CASE REPORT

Toxic Epidermal Necrolysis (TEN) in an elderly with comorbidities: a case report

Prima Sanjiwani Saraswati Sudarsa , Ni Made Dwi Puspawati, Ni Ketut Rai Purnama, I Gusti Putu Hendra Sanjaya, Agus Roy Rusly Hariantana Hamid

Prima Sanjiwani Saraswati Sudarsa
Department of Dermatology and Venereology, Faculty of Medicine, Universitas Udayana, Sanglah General Hospital, Bali, Indonesia. Email: [email protected]

Ni Made Dwi Puspawati
Department of Dermatology and Venereology, Faculty of Medicine, Universitas Udayana, Sanglah General Hospital, Bali, Indonesia

Ni Ketut Rai Purnama
Department of Internal Medicine, Faculty of Medicine, Universitas Udayana, Sanglah General Hospital, Bali, Indonesia

I Gusti Putu Hendra Sanjaya
Division of Plastic, Reconstructive, and Aesthetic Surgery, Department of Surgery, Faculty of Medicine, Universitas Udayana, Sanglah General Hospital, Bali, Indonesia

Agus Roy Rusly Hariantana Hamid
Division of Plastic, Reconstructive, and Aesthetic Surgery, Department of Surgery, Faculty of Medicine, Universitas Udayana, Sanglah General Hospital, Bali, Indonesia
Online First: April 01, 2020 | Cite this Article
Sudarsa, P., Puspawati, N., Purnama, N., Sanjaya, I., Hamid, A. 2020. Toxic Epidermal Necrolysis (TEN) in an elderly with comorbidities: a case report. Bali Medical Journal 9(1): 323-326. DOI:10.15562/bmj.v9i1.1647


Background: In Toxic Epidermal Necrolysis (TEN), age has been reported to be not only a risk factor but also associated with increased mortality. The presence of underlying illness and comorbidities also increased the burden of TEN in elderly patients.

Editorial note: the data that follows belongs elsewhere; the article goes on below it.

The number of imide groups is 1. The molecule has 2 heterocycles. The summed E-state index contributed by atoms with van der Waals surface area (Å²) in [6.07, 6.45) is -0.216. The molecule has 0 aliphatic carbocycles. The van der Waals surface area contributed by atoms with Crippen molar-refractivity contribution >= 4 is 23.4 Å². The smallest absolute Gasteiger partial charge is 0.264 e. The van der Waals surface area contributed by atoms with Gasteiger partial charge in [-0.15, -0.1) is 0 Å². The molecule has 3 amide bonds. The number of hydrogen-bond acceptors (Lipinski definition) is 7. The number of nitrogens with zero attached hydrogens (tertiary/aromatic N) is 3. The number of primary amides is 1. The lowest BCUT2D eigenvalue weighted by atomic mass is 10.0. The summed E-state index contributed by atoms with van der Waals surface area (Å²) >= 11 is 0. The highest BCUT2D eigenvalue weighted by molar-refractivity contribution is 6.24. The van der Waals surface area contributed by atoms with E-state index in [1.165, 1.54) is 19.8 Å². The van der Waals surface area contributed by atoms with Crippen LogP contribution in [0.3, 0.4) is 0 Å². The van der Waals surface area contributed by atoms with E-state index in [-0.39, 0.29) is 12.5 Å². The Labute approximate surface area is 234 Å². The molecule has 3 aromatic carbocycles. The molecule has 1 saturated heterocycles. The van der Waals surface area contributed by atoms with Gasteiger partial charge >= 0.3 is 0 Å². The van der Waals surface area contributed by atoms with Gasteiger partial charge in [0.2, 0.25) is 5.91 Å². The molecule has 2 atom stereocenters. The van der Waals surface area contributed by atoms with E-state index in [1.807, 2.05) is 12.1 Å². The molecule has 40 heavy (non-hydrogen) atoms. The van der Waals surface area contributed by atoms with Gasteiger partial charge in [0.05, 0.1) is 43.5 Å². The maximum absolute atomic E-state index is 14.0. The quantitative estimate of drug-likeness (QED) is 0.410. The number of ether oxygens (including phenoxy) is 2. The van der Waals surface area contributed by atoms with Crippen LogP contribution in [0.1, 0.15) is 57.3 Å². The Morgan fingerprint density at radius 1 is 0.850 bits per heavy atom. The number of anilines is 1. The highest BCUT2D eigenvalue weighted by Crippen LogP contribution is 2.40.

Case: A-70-years old male patient was consulted with a history of pulmonary tuberculosis and skin detachment. Symptoms started since four weeks before admitted to the hospital with redness in the face and extremities that spread to the chest and back accompanied by fever and malaise. The patient also complained of a wound in the lips and genitalia. Physical examination found multiple erosion, geographical shape, varied in size with positive nickolsky sign. The detachment covered 40% of the body surface area. From the laboratory, a result found a decrease in hemoglobin, blood glucose, albumin, and potassium. The patient was diagnosed with TEN, treated in the burn care unit, given supportive care and intravenous dexamethasone 10 mg every 8 hours, and then tapered off. The mortality rate from SCORTEN count was 12,1%.

Discussion: The incidence and mortality of TEN were higher in the elderly than among younger adults. Supportive care was the key feature of management with various adjunctive therapy, including systemic corticosteroids, intravenous immunoglobulin, and other immunosuppressant agents. Giving more comorbidities, more observation, and a multidisciplinary approach for TEN in elderly patients might be needed.

Conclusion: In the elderly, the risk and mortality of TEN were even higher, and the presence of comorbidities require more observation and supportive care.

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